Day 20 (Monday)The next day, it was back on the bus to go into the city. We went to SOVA! Then we realized there were no bathrooms there, so we went to a different SOVA site (the first site was just a warehouse) and spent like an hour going to the bathroom before we could start working. We went back to the warehouse and spent the day filling and organizing and labeling boxes of stuff. Yet another Mitzvah inside joke was created here when we noticed that quite a lot of the stuff was the same brand: Gefen. There were Gefen cookies of pretty much every variety as long as they were kosher and gluten-free; there were Gefen juice boxes; there was Gefen Matzah brie; and Gefen pretty much everything else too. Anyway, I was breaking the useless boxes outside near the recycling until I noticed how hot it was. At this point I started alternating helping inside with filling, organizing, and labeling, and then helping break boxes for a while. It was fun. Then we went to the beach. The beach water was very warm for the Pacific Ocean: it reminded me of Costa Rica water, although that might have been just me accidentally comparing the water to the water in the grotto. However, it was a cold windy day, so I didn’t go into the water very much. After moving our sleeping bags to the campsite, and then finding out that our campsite was in a different part of the beach and moving them across the entire beach to find the new campsite, we had dinner. We had steak and corn (which, due to finally getting my braces off, I could actually eat!)  It was the best meal ever served at camp, period. The only bad thing is that the supports for the bench we were sitting on to eat our steak kept bending sideways,  and that meant that as more people got on the bench, the lower the bench got. By the time there was an open space at a different table, I had been at eye level with my plate for a while. Then, after my three pieces of steak, we gathered behind the table (which really made a better window than a door). One girl was having a birthday, so the ones who were behind the table gave her the least surprising surprise birthday party, pretty much ever.  We brought out a cake, but there was too much for one slice for everyone and not enough for two slices for everyone, so we were at a loss with what to do with the part remaining after everyone’s first slice. In the end, the birthday girl solved this issue by (I’m unclear if she meant to do this) slamming her face into the cake. It meant that all that was left were some crumbs, so the rest of the vultures—I mean Mitzvah—scooped them up. After she cleaned her face, we were told that there is some person who was pretending to be past Hilltop staff, and to be wary of him. We then went around the circle and answered simple questions like “Who is closest to you? When do you feel truly happy?” At this point the Mitzvah counselors effectively went to sleep, and the campers started a “truth or dare” session which really was a “dare or dare” session. After this, everyone split into co-ed pairs and did what they wanted to. I went to sleep.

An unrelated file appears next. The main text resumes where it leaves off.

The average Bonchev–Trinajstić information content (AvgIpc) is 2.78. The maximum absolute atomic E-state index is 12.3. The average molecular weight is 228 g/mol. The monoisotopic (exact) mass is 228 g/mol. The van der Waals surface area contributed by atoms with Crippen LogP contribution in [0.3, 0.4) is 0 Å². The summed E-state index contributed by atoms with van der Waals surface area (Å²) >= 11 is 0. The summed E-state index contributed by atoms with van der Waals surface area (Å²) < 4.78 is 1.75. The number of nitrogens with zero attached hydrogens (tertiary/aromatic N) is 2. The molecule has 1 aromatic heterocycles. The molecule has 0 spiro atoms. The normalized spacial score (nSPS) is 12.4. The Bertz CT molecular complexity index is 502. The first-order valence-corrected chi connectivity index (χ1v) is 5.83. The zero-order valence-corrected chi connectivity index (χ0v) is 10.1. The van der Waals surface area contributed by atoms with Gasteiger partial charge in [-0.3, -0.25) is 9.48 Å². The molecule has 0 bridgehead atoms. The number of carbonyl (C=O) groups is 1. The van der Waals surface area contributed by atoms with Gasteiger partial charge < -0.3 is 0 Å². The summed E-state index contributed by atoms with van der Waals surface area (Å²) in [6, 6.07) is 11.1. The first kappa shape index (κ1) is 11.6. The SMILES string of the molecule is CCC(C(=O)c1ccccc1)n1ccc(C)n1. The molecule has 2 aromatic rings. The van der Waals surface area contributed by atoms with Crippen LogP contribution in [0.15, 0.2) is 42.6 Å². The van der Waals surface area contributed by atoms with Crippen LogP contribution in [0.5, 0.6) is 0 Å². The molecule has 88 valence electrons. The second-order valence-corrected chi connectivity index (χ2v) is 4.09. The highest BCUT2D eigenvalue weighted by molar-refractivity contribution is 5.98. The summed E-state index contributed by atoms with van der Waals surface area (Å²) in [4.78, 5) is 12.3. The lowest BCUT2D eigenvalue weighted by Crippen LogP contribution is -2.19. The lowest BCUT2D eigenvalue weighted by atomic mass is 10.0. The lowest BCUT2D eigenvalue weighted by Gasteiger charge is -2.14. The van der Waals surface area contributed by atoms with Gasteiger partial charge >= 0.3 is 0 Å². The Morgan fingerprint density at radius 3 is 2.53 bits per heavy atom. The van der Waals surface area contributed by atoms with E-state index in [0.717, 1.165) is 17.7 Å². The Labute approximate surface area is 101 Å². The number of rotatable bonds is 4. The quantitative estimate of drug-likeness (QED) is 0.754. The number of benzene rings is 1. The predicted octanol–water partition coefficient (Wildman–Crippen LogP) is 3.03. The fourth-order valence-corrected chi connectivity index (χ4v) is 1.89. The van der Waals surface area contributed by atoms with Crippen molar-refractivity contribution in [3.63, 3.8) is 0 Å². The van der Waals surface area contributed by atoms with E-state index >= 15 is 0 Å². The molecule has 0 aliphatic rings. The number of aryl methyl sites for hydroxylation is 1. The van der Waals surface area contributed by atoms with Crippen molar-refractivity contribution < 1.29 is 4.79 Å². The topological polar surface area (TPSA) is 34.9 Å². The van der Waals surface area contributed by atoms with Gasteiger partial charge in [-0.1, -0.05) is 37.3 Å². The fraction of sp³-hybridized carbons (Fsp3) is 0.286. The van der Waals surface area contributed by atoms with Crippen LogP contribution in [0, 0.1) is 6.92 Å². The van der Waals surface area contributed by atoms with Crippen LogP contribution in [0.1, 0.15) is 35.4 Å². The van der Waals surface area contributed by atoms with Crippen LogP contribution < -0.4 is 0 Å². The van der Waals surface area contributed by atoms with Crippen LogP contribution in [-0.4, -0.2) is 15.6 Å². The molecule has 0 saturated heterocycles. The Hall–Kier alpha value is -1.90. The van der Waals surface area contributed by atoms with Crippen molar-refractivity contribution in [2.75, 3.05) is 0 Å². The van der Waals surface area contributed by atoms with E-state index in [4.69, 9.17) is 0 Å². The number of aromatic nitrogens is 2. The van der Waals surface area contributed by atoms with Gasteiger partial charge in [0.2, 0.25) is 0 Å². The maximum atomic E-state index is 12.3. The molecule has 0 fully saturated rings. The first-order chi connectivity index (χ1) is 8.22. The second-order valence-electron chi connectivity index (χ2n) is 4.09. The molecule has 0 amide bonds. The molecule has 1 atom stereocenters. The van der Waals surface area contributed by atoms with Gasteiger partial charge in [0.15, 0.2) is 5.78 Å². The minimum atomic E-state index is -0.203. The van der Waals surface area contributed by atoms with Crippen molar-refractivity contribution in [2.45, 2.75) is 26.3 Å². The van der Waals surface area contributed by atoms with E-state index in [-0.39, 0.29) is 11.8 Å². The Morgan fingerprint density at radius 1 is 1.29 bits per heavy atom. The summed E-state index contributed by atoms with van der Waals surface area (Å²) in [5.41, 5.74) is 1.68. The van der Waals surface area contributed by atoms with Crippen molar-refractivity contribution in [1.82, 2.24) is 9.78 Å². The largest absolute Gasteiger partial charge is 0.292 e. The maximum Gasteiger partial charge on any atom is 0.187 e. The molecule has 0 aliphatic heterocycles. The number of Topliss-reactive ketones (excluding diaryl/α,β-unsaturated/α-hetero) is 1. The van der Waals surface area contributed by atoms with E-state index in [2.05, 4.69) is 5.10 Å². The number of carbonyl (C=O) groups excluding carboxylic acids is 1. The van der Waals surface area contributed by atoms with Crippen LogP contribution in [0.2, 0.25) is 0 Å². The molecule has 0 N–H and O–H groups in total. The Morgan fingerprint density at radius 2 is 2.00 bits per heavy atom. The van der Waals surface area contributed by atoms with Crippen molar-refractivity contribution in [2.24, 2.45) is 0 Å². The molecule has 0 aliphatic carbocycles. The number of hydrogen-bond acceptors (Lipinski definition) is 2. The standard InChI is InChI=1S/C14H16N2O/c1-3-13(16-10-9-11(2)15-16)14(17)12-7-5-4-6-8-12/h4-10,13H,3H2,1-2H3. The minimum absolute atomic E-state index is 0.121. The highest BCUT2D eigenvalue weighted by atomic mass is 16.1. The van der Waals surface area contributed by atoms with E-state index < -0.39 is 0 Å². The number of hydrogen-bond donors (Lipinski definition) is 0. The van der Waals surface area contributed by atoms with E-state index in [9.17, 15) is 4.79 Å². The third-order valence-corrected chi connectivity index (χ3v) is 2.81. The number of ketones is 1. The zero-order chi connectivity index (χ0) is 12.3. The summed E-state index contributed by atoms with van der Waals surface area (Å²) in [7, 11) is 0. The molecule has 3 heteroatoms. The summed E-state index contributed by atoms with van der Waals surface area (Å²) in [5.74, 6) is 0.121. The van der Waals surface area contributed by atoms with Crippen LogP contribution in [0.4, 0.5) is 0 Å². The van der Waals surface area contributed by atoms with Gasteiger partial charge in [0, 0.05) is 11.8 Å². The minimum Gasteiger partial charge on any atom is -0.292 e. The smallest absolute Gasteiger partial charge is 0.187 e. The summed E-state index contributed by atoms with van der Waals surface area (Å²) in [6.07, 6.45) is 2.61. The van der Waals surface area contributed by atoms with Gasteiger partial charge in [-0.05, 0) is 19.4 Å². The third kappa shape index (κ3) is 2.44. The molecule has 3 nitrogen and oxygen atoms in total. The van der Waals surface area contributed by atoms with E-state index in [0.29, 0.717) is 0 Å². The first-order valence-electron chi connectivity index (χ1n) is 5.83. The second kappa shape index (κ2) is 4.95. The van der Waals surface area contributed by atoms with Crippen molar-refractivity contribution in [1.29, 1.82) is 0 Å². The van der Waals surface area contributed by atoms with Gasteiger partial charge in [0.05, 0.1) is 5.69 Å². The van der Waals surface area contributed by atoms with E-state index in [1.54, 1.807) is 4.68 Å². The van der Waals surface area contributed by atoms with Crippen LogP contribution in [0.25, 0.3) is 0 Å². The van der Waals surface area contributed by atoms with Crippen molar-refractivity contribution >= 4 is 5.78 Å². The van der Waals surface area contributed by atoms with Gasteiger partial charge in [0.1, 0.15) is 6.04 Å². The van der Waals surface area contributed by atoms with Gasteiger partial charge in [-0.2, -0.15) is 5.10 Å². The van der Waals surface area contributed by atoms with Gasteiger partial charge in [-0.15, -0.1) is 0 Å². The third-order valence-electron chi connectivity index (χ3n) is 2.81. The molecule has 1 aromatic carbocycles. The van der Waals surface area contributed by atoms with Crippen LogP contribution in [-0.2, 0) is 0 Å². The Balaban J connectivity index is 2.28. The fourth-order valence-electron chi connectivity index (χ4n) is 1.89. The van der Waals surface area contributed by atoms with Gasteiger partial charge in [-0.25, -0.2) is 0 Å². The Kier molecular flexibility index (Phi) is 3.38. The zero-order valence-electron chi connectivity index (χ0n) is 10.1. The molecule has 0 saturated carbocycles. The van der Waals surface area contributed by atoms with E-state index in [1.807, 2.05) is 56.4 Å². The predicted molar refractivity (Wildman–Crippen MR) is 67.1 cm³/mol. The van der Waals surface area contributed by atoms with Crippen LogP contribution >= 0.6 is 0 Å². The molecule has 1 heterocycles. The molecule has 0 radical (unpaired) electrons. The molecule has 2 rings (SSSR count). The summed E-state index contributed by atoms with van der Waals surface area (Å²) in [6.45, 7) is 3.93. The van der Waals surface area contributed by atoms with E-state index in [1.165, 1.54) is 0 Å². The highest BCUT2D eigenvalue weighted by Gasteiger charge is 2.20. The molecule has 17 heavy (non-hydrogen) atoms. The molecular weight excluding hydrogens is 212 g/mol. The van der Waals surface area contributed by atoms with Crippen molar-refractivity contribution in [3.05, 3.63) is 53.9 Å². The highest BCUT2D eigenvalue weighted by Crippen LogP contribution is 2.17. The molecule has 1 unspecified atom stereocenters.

Day 21 (Tuesday) The next day, we hiked back. Nothing much happened on the way back, although we almost got lost. We hiked up and were embraced by the rest of camp—metaphorically. Really, the rest of camp said “Hey Mitzvah! We love you! Now go take a shower. You guys smell.” We got to relax for the next three hours, which was really nice because we were out of it at this point. The evening activity was “camp-ception”: we went to different “camps” to see what they would be like. That night, we slept for a full 10 hours, which I think was the longer than the total time we slept on the Mitzvah hike.



Day 22 (Wednesday) Like any other Wednesday, it was beach day. Of course, this would be the third day in a row Mitzvah spent time on the beach, but apparently that didn’t matter. I got my nails painted that day. Some people walked up to me and said, “Do you want your nails painted?” I then said, “Um, sure…” and so they painted my nails turquoise and bright red. Then, like any beach day, we had a talent show. This talent show was unique, however, because Mitzvah ran it. We made sure people signed up, and we made sure everyone who signed up was called up to show their talent. I sang a variation of “The Water is Wide.” At the talent show, one person sang an “Assassin’s Creed Brotherhood Parody song.” (Assassin’s Creed: Brotherhood is a video game; this is a song making fun of a cut scene in the game. It sounds like this:  (WARNING: this video is NOT appropriate fro preschool age children)<a>) Andrea, our director, called it “the most disturbing thing ever done at a talent show.” That night, we had a Mitzvah meeting about how it went, which we later learned was basically what staff does every night at ticker. We then played night dodge-ball, and then we went to bed.